Horticultural Science

Horticultural science research at the NCROC is dedicated to breeding new varieties of fruits, vegetables, and ornamental plants and developing production systems that expand opportunities for quality food production and ornamental plant production in Minnesota. Our research works with several crops, including: 

  • Apples
  • Strawberries
  • Blueberries
  • Potatoes
  • Hops
  • Annual flowers
  • Ornamental plants

The NCROC is the northern-most land grant research center in the continental U.S. and serves as a valuable USDA Zone 3 cold-hardiness testing site for the University of Minnesota’s fruit, vegetable, and ornamental breeding programs.

One of the main objectives of our horticultural science research is to develop unique production systems that include the use of high tunnels, transplants, and mulches to extend the growing season and expand opportunities for quality food and ornamental plant production. We’ve also established certified organic land and high tunnels to address the increasing needs of both organic producers and consumers.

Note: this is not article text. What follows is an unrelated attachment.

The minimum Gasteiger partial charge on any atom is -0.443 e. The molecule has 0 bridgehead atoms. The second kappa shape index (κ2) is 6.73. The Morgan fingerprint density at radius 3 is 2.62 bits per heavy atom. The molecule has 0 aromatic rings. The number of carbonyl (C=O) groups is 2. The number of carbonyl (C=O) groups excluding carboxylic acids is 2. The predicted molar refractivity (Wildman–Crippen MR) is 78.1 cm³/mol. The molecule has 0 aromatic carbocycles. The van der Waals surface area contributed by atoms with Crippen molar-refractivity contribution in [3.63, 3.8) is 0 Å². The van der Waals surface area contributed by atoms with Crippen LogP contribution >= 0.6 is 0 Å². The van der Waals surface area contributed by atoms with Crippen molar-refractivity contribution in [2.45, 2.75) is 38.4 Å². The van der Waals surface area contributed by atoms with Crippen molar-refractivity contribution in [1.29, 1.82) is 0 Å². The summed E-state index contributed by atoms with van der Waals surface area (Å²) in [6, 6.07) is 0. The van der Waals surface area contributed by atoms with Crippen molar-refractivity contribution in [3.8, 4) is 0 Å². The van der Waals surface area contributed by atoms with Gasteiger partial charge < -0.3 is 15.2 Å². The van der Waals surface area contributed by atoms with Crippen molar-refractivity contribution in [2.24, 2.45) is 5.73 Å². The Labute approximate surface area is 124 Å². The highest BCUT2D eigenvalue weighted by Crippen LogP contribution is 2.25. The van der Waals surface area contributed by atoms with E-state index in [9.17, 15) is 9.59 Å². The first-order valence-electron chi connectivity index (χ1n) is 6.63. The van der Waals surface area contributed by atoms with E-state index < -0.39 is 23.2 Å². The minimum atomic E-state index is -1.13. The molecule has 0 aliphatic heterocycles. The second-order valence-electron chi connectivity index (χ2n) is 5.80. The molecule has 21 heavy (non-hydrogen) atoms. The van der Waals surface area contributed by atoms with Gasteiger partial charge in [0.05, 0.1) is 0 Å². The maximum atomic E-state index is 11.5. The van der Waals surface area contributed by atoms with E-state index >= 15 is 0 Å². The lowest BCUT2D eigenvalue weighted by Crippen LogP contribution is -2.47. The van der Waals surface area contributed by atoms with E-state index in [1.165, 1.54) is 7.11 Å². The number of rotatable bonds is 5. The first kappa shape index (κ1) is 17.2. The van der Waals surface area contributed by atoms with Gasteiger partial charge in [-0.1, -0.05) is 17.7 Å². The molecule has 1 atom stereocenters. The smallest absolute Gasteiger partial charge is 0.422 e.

Learn more about the individual horticultural research areas below.

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Berry Research

Jim Luby, Professor in the CFANS Department of Horticultural Sciences, discusses berry research at the North Central Research and Outreach Center. This video was recorded for our 2020 Virtual Visitors Day.

Apple Research

Jim Luby, Professor in the CFANS Department of Horticultural Science, discusses the University of Minnesota apple research and breeding program at the North Central Research and Outreach Center. This video was recorded for our 2020 Virtual Visitors Day.

Flower Breeding Research

Neil Anderson, Professor in the CFANS Department of Horticultural Science, shares information on the UMN flower breeding program and showcases some of the flowers and shrubs developed through research at the North Central Research & Outreach Center and the Univeristy of Minnesota's Horticultural Research Center in Chaska. This video was recorded for our 2020 Virtual Visitors Day.

Noxious Weed Phenology Research: Wild Parsnip and Japanese Knotweed

Rebecca Montgomery, Professor in the CFANS Department of Forest Resources, explains phenology research into the noxious weeds wild parsnip and Japanese knotweed. Visit peskyplants.umn.edu for more information on how you can become a Pesky Plant Tracker to help prevent the spread of these noxious weeds. This video was recorded for our 2020 Virtual Visitors Day.

Potato Breeding Research

Laura Shannon, Assistant Professor in the CFANS Department of Horticultural Science, explains the potato breeding process and discusses the research work that goes on at the University of Minnesota potato breeding research sites. This video was recorded for our 2020 Virtual Visitors Day.